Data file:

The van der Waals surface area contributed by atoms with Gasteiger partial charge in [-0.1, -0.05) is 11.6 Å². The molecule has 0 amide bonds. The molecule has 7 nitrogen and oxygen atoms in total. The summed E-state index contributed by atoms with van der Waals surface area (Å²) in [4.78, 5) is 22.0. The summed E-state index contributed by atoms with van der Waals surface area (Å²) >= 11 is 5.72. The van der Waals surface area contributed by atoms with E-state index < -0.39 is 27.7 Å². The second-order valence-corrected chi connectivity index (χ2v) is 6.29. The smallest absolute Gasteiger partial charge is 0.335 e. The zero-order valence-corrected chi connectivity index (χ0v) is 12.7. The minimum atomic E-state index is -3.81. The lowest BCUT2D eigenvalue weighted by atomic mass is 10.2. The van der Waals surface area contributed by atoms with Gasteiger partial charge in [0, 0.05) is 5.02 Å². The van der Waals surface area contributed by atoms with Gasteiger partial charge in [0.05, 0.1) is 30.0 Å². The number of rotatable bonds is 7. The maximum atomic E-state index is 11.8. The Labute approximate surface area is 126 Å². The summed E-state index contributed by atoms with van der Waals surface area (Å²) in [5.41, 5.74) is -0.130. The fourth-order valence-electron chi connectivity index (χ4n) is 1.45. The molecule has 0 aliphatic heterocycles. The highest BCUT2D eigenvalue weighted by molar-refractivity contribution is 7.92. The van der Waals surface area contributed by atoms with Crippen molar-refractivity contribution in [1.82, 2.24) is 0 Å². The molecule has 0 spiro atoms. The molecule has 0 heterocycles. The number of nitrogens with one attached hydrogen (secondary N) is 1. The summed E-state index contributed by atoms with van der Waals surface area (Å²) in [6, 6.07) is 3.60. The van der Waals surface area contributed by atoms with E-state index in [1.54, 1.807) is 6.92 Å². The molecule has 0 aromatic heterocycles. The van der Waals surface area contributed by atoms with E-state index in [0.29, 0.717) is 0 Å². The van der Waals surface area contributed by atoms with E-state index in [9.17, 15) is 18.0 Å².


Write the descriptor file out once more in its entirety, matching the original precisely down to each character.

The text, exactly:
The van der Waals surface area contributed by atoms with Gasteiger partial charge in [-0.1, -0.05) is 11.6 Å². The molecule has 0 amide bonds. The molecule has 7 nitrogen and oxygen atoms in total. The summed E-state index contributed by atoms with van der Waals surface area (Å²) in [4.78, 5) is 22.0. The summed E-state index contributed by atoms with van der Waals surface area (Å²) >= 11 is 5.72. The van der Waals surface area contributed by atoms with E-state index < -0.39 is 27.7 Å². The second-order valence-corrected chi connectivity index (χ2v) is 6.29. The smallest absolute Gasteiger partial charge is 0.335 e. The zero-order valence-corrected chi connectivity index (χ0v) is 12.7. The minimum atomic E-state index is -3.81. The lowest BCUT2D eigenvalue weighted by atomic mass is 10.2. The van der Waals surface area contributed by atoms with Gasteiger partial charge in [0, 0.05) is 5.02 Å². The van der Waals surface area contributed by atoms with Gasteiger partial charge in [0.05, 0.1) is 30.0 Å². The number of rotatable bonds is 7. The maximum atomic E-state index is 11.8. The Labute approximate surface area is 126 Å². The summed E-state index contributed by atoms with van der Waals surface area (Å²) in [5.41, 5.74) is -0.130. The fourth-order valence-electron chi connectivity index (χ4n) is 1.45. The molecule has 0 aliphatic heterocycles. The highest BCUT2D eigenvalue weighted by molar-refractivity contribution is 7.92. The van der Waals surface area contributed by atoms with Crippen molar-refractivity contribution in [1.82, 2.24) is 0 Å². The molecule has 0 spiro atoms. The molecule has 0 heterocycles. The number of nitrogens with one attached hydrogen (secondary N) is 1. The summed E-state index contributed by atoms with van der Waals surface area (Å²) in [6, 6.07) is 3.60. The van der Waals surface area contributed by atoms with E-state index in [1.54, 1.807) is 6.92 Å². The molecule has 0 aromatic heterocycles. The van der Waals surface area contributed by atoms with E-state index in [0.29, 0.717) is 0 Å². The van der Waals surface area contributed by atoms with E-state index in [9.17, 15) is 18.0 Å².